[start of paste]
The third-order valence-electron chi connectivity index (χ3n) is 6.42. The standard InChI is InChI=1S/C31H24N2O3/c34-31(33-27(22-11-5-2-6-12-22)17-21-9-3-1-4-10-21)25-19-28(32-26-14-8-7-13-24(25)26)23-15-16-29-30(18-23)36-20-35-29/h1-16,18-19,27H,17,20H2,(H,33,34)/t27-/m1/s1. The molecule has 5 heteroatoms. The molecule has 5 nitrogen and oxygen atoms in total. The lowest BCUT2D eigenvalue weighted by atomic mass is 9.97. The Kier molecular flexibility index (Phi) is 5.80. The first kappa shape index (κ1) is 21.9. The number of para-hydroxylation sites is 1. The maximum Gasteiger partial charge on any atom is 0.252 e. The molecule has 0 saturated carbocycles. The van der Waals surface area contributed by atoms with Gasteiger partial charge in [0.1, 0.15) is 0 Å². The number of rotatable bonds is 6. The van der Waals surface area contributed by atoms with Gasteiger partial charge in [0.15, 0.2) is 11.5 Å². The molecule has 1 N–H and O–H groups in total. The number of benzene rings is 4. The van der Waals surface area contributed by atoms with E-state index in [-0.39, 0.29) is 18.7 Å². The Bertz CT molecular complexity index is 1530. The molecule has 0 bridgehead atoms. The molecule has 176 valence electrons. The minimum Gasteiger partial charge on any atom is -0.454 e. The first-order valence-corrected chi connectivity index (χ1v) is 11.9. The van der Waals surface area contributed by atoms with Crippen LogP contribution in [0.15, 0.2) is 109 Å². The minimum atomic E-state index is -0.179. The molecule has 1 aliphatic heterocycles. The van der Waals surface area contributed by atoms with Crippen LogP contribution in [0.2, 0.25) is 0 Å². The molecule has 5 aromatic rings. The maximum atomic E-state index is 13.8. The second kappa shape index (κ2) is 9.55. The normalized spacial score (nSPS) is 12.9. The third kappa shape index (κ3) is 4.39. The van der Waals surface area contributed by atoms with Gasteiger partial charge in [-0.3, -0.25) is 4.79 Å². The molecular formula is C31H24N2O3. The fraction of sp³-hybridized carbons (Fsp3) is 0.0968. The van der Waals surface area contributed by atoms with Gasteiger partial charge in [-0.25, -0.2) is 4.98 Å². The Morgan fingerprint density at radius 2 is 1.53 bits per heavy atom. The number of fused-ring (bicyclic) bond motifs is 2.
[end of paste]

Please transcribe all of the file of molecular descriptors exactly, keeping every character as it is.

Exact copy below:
The third-order valence-electron chi connectivity index (χ3n) is 6.42. The standard InChI is InChI=1S/C31H24N2O3/c34-31(33-27(22-11-5-2-6-12-22)17-21-9-3-1-4-10-21)25-19-28(32-26-14-8-7-13-24(25)26)23-15-16-29-30(18-23)36-20-35-29/h1-16,18-19,27H,17,20H2,(H,33,34)/t27-/m1/s1. The molecule has 5 heteroatoms. The molecule has 5 nitrogen and oxygen atoms in total. The lowest BCUT2D eigenvalue weighted by atomic mass is 9.97. The Kier molecular flexibility index (Phi) is 5.80. The first kappa shape index (κ1) is 21.9. The number of para-hydroxylation sites is 1. The maximum Gasteiger partial charge on any atom is 0.252 e. The molecule has 0 saturated carbocycles. The van der Waals surface area contributed by atoms with Gasteiger partial charge in [0.1, 0.15) is 0 Å². The number of rotatable bonds is 6. The van der Waals surface area contributed by atoms with Gasteiger partial charge in [0.15, 0.2) is 11.5 Å². The molecule has 1 N–H and O–H groups in total. The number of benzene rings is 4. The van der Waals surface area contributed by atoms with E-state index in [-0.39, 0.29) is 18.7 Å². The Bertz CT molecular complexity index is 1530. The molecule has 0 bridgehead atoms. The molecule has 176 valence electrons. The minimum Gasteiger partial charge on any atom is -0.454 e. The first-order valence-corrected chi connectivity index (χ1v) is 11.9. The van der Waals surface area contributed by atoms with Crippen LogP contribution in [0.15, 0.2) is 109 Å². The minimum atomic E-state index is -0.179. The molecule has 1 aliphatic heterocycles. The van der Waals surface area contributed by atoms with Crippen LogP contribution in [0.2, 0.25) is 0 Å². The molecule has 5 aromatic rings. The maximum atomic E-state index is 13.8. The second kappa shape index (κ2) is 9.55. The normalized spacial score (nSPS) is 12.9. The third kappa shape index (κ3) is 4.39. The van der Waals surface area contributed by atoms with Gasteiger partial charge in [-0.3, -0.25) is 4.79 Å². The molecular formula is C31H24N2O3. The fraction of sp³-hybridized carbons (Fsp3) is 0.0968. The van der Waals surface area contributed by atoms with Gasteiger partial charge in [-0.25, -0.2) is 4.98 Å². The Morgan fingerprint density at radius 2 is 1.53 bits per heavy atom. The number of fused-ring (bicyclic) bond motifs is 2.